The Narrowing Circle (Gwern)

Con­tent note: Dis­cus­sion of in­fan­ti­cide and sex­ual vi­o­lence.

Views I ex­press in this es­say are my own, un­re­lated to CEA.


Sum­mary: Have our moral “cir­cles” re­ally ex­panded over time? While some groups get more moral con­sid­er­a­tion than they once did, oth­ers get less, or see their moral sta­tus shift back and forth. Gw­ern ques­tions how much “progress” we’ve re­ally made over the years, as op­posed to mere shifts be­tween the groups we care about.


In The Nar­row­ing Cir­cle, Gw­ern spec­u­lates that what we see as broad moral progress may in­stead be a se­ries of moral shifts, em­brac­ing new be­ings/​ideas and re­ject­ing old ones in a way that isn’t as pre­dictable or lin­ear as “ex­pand­ing cir­cle” the­ory might hold.

I highly recom­mend read­ing the origi­nal es­say, but here’s a brief sum­mary of Gw­ern’s main points.

Is there an ex­pand­ing cir­cle?

  • Peter Singer pro­posed that peo­ple tend to in­clude more and more be­ings in their “cir­cle” of moral re­gard over time. Many oth­ers hold a similar view (“the arc of the moral uni­verse is long, but it bends to­ward jus­tice”)

  • How­ever, it’s easy to see pat­terns ap­pear in ran­dom data. Between that phe­nomenon and con­fir­ma­tion bias, we should be care­ful not to jump too ea­gerly to an “ex­pand­ing cir­cle” ex­pla­na­tion with­out con­sid­er­ing that we could be ig­nor­ing be­ings that have been ex­cluded from moral re­gard, per­haps be­cause we no longer even con­sider those be­ings as po­ten­tial in­clu­sions.

  • Another ques­tion (not ex­plored too deeply in this es­say): Have we be­come more moral, or do we sim­ply live in a world that is less morally challeng­ing? It may be eas­ier to feel com­pas­sion when we are rich and at peace, but if a truly threat­en­ing war broke out, would we be­come as bloodthirsty as ever? (We may not be­lieve in witches, but if we did be­lieve in witches, as our an­ces­tors did, would we still ex­e­cute them?)

How have we nar­rowed the cir­cle?

Religion

Com­pared to peo­ple in the past, peo­ple in the pre­sent hold very lit­tle re­gard (on av­er­age) for su­per­nat­u­ral en­tities. This isn’t always be­cause of athe­ism or ag­nos­ti­cism; many peo­ple claim to be re­li­gious but also make lit­tle or no effort to “keep the faith”. Has our dis­re­gard for the gods out­paced our dis­be­lief?

This dis­re­gard ex­tends to the case of “sa­cred an­i­mals”. Not only have we dra­mat­i­cally scaled up fac­tory farm­ing; we have also (on a smaller scale) re­moved “pro­tected” sta­tus from cer­tain cat­e­gories of an­i­mals that had holy sig­nifi­cance in the past. (We’ve also stopped putting an­i­mals on trial, though this seems to me like a sep­a­rate phe­nomenon.)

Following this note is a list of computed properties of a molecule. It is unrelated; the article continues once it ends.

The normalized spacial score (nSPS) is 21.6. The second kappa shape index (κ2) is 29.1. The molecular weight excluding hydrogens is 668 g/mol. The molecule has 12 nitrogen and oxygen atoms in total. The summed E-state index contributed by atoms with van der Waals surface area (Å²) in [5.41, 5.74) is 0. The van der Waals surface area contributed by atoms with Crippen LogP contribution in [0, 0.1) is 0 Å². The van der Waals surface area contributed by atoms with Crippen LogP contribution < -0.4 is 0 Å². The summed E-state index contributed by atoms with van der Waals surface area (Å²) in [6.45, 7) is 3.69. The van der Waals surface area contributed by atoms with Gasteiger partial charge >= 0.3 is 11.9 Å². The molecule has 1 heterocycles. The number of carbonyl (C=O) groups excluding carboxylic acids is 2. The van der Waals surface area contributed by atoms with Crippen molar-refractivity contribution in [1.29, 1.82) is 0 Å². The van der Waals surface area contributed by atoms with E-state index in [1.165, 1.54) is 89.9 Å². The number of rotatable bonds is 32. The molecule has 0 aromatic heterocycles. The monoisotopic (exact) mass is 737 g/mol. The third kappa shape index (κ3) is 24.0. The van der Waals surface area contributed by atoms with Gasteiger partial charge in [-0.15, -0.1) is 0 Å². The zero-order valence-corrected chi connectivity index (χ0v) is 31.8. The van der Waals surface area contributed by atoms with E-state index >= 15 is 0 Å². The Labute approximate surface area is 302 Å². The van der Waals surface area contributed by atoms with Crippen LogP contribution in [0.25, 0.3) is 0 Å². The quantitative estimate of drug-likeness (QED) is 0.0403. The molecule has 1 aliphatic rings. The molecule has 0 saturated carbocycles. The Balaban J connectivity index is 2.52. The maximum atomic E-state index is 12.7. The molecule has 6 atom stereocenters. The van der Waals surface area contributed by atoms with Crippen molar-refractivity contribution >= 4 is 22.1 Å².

Infanticide

In­fants and the un­born have seen their moral sta­tus shift back and forth around the world and through the cen­turies. Some so­cieties reg­u­larly cast out un­wanted in­fants (or even man­dated the kil­ling of in­fants in some cases); oth­ers banned abor­tion from the time of con­cep­tion.

If one ac­cepts the ba­sic premise that a fe­tus is hu­man, then the an­nual rate (as pro-life ac­tivists never tire of point­ing out) of mil­lions of abor­tions wor­ld­wide would negate cen­turies of moral progress. If one does not ac­cept the premise, then per C.S. Lewis, we have change in facts as to what is hu­man, but noth­ing one could call an ex­pand­ing cir­cle.

Disability

In many ways, we take much bet­ter care of peo­ple with dis­abil­ities than we did in past eras. In other ways, we’ve come up with new rea­sons to ex­clude peo­ple; mod­ern so­ciety may dis­crim­i­nate more vi­ciously than past so­cieties on the ba­sis of weight or fa­cial ap­pear­ance. (I’ll add a quote from Aeon: “There is no shame worse than poor teeth in a rich world.“)

Ju­di­cial Torture

Many states, in both the East and West, have moved back and forth on poli­cies re­lated to the tor­ture of pris­on­ers and dis­si­dents. We no longer hang pris­on­ers in front of cheer­ing crowds, but we lock tens of thou­sands of peo­ple in soli­tary con­fine­ment and make jokes about the sex­ual abuse of pris­on­ers. (I’ll also note that so­ciety con­stantly re­defines what a “crime” is; we’re much nicer to thieves than we once were, and prob­a­bly harsher to­ward drug users.)